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April 1, 2014

Bond shares insights on civil rights past, present

MILLEDGEVILLE — Civil rights leader Julian Bond is reflective at this stage in life on the movement he played such a vital role in carrying out in its early years.

From his college days as a founder of the Student Nonviolent Coordinating Committee (SNCC), to his role as former chairman of the National Association for the Advancement of Colored People (NAACP), Bond has been an active participant in the movement.

“Many of us who participated in those early stages of the movement are now standing in reflection of what has happened and what has changed, but the movement is far from over,” he said. “Jim Crow may be dead, but racism is still alive today.”

Hosted by the Georgia College Office of Institutional Equity and Diversity, members of the community, GC staff, faculty and students gathered in Russell Auditorium Friday to hear Bond speak on his experiences and opinions on civil rights - then and now.  

His reflective remarks were a part of Georgia College's annual Flagg Legacy Social Justice Spring Lecture Series, named for the Rev. Wilkes B. Flagg of Milledgeville in honor of Flagg's lifelong contributions to educational advancement and social justice.

Bond reiterated it may have been 50 years since segregation ended legally across the nation but racial inequality persists in political and economical facets of society.

Many Americans know of Dr. Martin Luther King, and there are those in past generations that have heard him speak first hand, but there are a select few who can say they had a close friendship and mentorship with King. Bond is one of the select few - one of eight people who had the privilege to be a student under King at Morehouse College in Atlanta during the 1960s.

“I can remember walking across campus with him, and we had many discussions about the racial injustice of the time and I knew this was a man who was passionate about his beliefs,” said Bond.

During a Q and A session with the audience, Bond was asked how he first became involved in civil rights. He said his greatest motivation started at a lunch counter in Atlanta.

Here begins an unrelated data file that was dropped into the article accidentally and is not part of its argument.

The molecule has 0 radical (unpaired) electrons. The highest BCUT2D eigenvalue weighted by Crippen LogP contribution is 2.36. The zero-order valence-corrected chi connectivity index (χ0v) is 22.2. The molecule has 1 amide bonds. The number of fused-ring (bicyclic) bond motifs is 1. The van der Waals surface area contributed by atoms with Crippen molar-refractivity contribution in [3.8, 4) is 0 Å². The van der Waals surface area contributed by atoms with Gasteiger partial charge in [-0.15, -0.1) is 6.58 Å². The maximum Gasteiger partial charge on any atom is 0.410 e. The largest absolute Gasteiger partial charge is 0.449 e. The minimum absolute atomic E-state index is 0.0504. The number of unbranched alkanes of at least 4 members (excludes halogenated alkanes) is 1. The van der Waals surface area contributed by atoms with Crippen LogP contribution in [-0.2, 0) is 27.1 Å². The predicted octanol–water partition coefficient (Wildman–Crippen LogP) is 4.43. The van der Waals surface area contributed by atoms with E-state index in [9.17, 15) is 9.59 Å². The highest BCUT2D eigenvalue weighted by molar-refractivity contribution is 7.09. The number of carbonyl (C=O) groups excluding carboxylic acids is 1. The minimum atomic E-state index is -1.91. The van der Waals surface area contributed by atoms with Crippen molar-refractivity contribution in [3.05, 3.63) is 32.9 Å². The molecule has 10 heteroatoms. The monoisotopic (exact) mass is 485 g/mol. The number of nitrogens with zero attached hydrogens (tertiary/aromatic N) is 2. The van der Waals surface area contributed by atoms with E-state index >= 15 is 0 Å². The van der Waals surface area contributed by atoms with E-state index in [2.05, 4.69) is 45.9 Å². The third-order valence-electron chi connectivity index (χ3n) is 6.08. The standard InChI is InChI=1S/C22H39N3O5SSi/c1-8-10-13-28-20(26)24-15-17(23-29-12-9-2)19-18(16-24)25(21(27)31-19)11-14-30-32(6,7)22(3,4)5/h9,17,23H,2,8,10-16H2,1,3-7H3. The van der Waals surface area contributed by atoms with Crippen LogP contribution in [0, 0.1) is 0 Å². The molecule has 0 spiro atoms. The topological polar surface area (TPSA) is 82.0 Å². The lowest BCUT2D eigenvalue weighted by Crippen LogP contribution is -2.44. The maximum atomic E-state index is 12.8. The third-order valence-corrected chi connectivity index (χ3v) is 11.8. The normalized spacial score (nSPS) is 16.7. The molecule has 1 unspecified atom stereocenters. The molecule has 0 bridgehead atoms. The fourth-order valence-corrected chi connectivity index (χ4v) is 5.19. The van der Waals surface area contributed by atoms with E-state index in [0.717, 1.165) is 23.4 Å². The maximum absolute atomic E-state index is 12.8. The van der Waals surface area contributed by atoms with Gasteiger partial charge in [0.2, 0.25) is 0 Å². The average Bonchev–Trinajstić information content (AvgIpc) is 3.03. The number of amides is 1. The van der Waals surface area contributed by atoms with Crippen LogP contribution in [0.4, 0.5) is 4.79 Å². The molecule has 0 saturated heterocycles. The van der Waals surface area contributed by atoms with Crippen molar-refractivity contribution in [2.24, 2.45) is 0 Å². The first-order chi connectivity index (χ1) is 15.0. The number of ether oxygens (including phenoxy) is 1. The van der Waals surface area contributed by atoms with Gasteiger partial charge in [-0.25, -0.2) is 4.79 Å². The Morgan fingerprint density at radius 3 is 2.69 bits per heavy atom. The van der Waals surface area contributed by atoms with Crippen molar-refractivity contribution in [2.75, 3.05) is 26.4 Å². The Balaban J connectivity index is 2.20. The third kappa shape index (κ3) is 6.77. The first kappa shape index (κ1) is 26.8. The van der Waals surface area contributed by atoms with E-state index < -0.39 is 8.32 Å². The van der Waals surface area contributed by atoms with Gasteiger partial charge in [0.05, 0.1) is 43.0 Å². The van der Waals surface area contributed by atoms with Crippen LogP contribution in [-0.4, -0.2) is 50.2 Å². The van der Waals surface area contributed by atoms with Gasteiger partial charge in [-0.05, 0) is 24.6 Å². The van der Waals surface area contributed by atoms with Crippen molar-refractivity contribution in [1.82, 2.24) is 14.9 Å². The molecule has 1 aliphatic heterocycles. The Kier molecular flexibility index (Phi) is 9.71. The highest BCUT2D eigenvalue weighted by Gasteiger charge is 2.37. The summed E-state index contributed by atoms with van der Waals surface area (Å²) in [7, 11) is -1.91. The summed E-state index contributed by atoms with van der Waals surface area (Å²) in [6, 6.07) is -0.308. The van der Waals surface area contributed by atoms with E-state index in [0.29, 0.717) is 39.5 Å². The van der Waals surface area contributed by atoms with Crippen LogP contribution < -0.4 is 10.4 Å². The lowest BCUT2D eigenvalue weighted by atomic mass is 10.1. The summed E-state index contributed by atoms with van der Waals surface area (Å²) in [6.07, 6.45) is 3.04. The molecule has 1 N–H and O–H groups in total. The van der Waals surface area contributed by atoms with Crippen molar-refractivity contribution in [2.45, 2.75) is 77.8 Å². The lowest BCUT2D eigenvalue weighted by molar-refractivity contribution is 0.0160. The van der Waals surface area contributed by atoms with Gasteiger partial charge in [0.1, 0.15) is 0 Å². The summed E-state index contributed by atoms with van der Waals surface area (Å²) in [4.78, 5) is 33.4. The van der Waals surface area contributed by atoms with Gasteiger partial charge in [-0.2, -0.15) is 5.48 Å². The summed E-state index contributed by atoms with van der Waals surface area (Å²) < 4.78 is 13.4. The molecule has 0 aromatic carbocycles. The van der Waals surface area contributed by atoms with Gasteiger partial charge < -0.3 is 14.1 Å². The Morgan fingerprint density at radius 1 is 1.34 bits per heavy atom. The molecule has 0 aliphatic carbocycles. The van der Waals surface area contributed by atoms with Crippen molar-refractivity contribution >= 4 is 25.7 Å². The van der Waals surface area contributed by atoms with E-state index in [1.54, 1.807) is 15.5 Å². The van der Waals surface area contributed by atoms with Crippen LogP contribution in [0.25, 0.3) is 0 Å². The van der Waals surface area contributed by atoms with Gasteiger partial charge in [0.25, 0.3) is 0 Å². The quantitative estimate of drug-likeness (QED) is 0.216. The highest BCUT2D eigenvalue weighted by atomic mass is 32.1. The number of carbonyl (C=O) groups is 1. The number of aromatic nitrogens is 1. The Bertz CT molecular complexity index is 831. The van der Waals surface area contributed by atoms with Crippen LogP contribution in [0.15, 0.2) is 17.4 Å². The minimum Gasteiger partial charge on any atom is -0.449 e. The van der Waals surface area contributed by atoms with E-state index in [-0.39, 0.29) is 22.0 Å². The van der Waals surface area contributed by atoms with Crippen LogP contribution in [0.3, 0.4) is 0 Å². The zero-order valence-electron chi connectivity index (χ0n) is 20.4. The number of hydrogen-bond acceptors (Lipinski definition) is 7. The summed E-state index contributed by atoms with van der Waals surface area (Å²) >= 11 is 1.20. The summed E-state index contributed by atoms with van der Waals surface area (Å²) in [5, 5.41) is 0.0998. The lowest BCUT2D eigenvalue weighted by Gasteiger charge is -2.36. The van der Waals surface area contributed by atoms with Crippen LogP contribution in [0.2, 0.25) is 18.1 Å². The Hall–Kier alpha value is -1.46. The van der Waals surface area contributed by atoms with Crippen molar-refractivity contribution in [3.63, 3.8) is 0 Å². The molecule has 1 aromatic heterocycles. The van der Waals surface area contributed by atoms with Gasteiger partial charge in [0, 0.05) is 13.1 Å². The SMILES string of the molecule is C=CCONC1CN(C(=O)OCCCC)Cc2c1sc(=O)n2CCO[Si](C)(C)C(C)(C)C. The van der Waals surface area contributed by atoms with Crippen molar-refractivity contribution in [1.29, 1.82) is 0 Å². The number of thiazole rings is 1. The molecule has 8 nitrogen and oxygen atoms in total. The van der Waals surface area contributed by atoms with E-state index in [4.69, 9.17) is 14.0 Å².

His response took a trip back to his college days when he was a 20-year-old man seated in a café across from Morehouse campus. He said another young man leaned over and asked him if he had read the news about black students from North Carolina staging a sit-in protest at a whites-only lunch counter.

“I told him yes, I had read about it. He then suggested that maybe we should do something similar in nature in Atlanta, and before I could say yea or nay, he said you take that side and I'll take the other.”

Since that day, through the creation of the SNCC, Bond organized voting drives and sit-ins to further the cause.

Besides his extensive work in the civil rights movement, Bond is also an active leader in politics as well. Elected in 1965 to the Georgia House of Representatives, he was prevented from taking seat by members who objected to his opposition to the Vietnam War. He was re-elected to his own vacant seat, un-seated again and re-seated only after a third election and unanimous decision of the United States Supreme Court. He served four terms in the House and six terms in the Senate.

Bond is a co-founder of the Southern Poverty Law Center, and continues to deliver messages of equality, freedom and justice on stages around the country.

In 1968, Bond was co-chairman of the Georgia Loyal National Delegation to the Democratic Convention. He was nominated for vice-president of the United States - the first African-American to be honored by a major political party, but withdrew his name, as he was too young to serve.

He added Friday that the civil rights movement is also considered a progressive movement and there are more changes to come.

“Today black women and men hold positions in power in numbers far greater than anything we could have imagined when the movement first began, but our legislation needs to continue to move forward to fight discrimination wherever it raises its head.”

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